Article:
There is also a method developed in Holland (called waiting beds) which demands special cultivation. Runners are planted in April, growing and initiating flowers through the summer. Plants naturally become dormant and are then lifted in January and cold-stored before replanting in mid-May to late-May. Fruiting starts after 60 days, usually when strawberries are scarce. In California (south of latitude 42º), the large-fruited cultivars are grown as annuals and two systems of cultivation are used.

For winter planting, runners (the chief cultivar is ‘Chandler’) are propagated in high-altitiude nuseries (1300-2000m); they are then chilled for a week at 0-2ºC and planted in October for fruiting from late January onwards. The other method is to chill runners at –2-0ºC for 1 to 6 months, then plant in July and August to crop in the following March to August. The main cultivars used are ‘Pajaro’ and ‘Selva’ (day-neutral).

Day-neutrals can also be planted in September/October or March/April for cropping in the subsequent year. Everbearers are also planted at these seasons; their flowers are initiated at days longer than 12 hours, but once in a flowering phase, flower development continues even in short days (less than 8 hours). Remontants initiate flowers in short days and crop in summer after autumn or spring planting. They then have the ability to produce a second crop in autumn.

Almost all strawberry cultivars are self-fertile, but a recent British cultivar, ‘Pandora’, is male-sterile and needs another cultivar as pollinator.

Planting patterns are variable; in gardens the usual system is single rows 75-90cm apart with plants at 35-45cm in the rows. Runners on large-fruited cultivars are usually removed as they appear but if they are left and laid into the row then a ‘matted row’ develops. This produces more fruits per unit area, but they are smaller and more susceptible to rotting, due to reduced air circulation in the crowded conditions. Commercial growers cultivate dessert strawberries on ridges, which give better drainage and air circulation, quicker soil warming, and easier picking. The usual pattern is a double row of plants with an irrigation line up the middle; ridges of up to four rows, which may be up to 60cm high are planted in California.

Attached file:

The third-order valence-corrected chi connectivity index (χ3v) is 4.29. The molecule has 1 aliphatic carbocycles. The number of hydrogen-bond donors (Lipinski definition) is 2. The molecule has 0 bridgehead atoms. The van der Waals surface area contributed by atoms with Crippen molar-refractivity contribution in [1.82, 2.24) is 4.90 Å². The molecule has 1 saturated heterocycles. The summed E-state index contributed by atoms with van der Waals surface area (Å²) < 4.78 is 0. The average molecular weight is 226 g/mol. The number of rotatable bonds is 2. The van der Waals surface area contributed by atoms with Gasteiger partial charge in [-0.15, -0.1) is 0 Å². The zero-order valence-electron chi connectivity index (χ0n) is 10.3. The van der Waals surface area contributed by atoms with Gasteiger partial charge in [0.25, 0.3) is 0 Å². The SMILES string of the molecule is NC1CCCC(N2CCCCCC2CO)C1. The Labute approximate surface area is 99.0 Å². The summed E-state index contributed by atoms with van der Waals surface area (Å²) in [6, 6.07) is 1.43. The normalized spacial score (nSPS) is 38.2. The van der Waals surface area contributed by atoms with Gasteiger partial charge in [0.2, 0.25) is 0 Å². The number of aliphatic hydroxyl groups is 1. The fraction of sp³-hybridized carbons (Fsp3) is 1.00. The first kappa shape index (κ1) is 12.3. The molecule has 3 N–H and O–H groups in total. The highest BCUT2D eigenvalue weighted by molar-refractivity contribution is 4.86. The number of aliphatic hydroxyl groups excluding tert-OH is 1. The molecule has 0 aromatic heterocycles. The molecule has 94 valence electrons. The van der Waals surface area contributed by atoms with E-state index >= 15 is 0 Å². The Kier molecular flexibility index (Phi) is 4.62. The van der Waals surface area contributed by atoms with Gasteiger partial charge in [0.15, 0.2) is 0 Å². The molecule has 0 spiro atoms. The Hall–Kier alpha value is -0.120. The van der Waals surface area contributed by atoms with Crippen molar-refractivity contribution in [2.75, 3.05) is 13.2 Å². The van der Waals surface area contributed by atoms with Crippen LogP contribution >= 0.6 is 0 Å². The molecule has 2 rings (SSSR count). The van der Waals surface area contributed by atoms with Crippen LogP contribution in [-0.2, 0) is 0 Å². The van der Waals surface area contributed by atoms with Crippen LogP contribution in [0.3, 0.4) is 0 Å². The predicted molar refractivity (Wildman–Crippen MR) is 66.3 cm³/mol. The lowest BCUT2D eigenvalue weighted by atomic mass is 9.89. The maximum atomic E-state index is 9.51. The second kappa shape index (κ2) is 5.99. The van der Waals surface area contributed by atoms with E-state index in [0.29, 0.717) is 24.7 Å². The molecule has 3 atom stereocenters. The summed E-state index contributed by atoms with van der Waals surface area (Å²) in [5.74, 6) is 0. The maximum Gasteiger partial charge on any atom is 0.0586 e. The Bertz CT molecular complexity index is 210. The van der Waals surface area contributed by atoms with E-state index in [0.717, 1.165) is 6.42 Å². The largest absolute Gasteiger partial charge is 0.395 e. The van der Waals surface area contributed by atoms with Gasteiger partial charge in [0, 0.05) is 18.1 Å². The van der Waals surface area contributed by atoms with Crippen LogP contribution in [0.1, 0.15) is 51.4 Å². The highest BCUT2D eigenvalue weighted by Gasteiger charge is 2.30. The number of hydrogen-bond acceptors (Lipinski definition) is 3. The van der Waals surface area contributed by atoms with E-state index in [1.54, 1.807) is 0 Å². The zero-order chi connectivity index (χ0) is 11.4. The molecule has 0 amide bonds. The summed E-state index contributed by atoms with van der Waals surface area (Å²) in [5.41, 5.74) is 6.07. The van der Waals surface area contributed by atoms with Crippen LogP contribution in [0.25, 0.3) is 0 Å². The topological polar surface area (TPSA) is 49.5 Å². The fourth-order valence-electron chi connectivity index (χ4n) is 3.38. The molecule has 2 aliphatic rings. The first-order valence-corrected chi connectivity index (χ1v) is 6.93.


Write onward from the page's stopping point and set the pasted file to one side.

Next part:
Soil preparations before planting mean removing all perennial weeds and incorporating as much organic material as obtainable (a barrowload per 10m²). Application of a complete fertiliser just before planting will, with the manure, usually supply the plants with adequate nutrients throughout their life. At planting the crown (a shortened stem) must be at soil level, not above it or the roots will dry out, nor below or the plants will rot. Mulching with clear or black plastic film is commonly used throughout the life of commercial plantations, to help maintain soil moisture, supress weed growth and keep fruits clean. Clear film is used on fumigated soils, where there will be no weed problem; it allows the soil to warm up more quickly, giving an earlier start to picking. Black plastic has less effect on soil warming, but controls weeds and conserves soil moisture. It is well suited to garden use. A straw mulch has traditionally been used in the UK for clean fruits, being placed round the plants as the fruits start to swell.

Strawberries need adequate water at three stages in particular: after planting, at the end of flowering, and during fruit swelling. In dry conditions irrigation every seven days may be needed to make up a shortfall in rain; soil type is a significant factor in calculating the amount needed. Overhead watering encourages fruit rots, so application at soil level below the mulch is more efficient. Control of competing weeds is essential throughout the life of the plot or plantation, either by hoeing or herbicides. Plastic mulches help to suppress weeds but give a congenial home for slugs, and slug pellets are routine for control. If a matted bed is not required, runners should be cut off after cropping; there is a negative correlation between runner production and crown development, so removal of runners promotes a multi-crowned plant.